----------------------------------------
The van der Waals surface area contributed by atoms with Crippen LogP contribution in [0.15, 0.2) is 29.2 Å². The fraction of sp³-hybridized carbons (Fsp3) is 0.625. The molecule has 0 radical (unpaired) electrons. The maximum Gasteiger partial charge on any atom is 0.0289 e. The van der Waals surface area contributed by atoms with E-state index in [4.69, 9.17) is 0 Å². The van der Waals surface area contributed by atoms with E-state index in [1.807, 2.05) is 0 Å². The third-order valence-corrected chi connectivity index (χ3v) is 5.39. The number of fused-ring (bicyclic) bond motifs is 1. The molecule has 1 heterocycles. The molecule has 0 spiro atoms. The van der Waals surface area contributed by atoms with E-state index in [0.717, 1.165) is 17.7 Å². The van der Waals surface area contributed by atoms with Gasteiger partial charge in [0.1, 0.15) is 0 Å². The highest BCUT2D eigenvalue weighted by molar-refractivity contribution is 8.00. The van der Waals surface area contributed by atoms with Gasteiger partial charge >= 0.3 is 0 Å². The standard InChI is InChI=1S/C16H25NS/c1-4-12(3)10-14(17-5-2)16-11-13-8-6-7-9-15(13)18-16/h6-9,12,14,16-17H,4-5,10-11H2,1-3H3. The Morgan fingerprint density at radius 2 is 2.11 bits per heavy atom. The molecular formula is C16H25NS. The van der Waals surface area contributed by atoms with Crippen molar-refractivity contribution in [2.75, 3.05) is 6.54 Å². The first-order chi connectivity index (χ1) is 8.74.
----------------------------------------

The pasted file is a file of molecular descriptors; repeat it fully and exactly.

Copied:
The van der Waals surface area contributed by atoms with Crippen LogP contribution in [0.15, 0.2) is 29.2 Å². The fraction of sp³-hybridized carbons (Fsp3) is 0.625. The molecule has 0 radical (unpaired) electrons. The maximum Gasteiger partial charge on any atom is 0.0289 e. The van der Waals surface area contributed by atoms with E-state index in [4.69, 9.17) is 0 Å². The van der Waals surface area contributed by atoms with E-state index in [1.807, 2.05) is 0 Å². The third-order valence-corrected chi connectivity index (χ3v) is 5.39. The number of fused-ring (bicyclic) bond motifs is 1. The molecule has 1 heterocycles. The molecule has 0 spiro atoms. The van der Waals surface area contributed by atoms with E-state index in [0.717, 1.165) is 17.7 Å². The van der Waals surface area contributed by atoms with Gasteiger partial charge in [0.1, 0.15) is 0 Å². The highest BCUT2D eigenvalue weighted by molar-refractivity contribution is 8.00. The van der Waals surface area contributed by atoms with Gasteiger partial charge >= 0.3 is 0 Å². The standard InChI is InChI=1S/C16H25NS/c1-4-12(3)10-14(17-5-2)16-11-13-8-6-7-9-15(13)18-16/h6-9,12,14,16-17H,4-5,10-11H2,1-3H3. The Morgan fingerprint density at radius 2 is 2.11 bits per heavy atom. The molecular formula is C16H25NS. The van der Waals surface area contributed by atoms with Crippen molar-refractivity contribution in [2.75, 3.05) is 6.54 Å². The first-order chi connectivity index (χ1) is 8.74.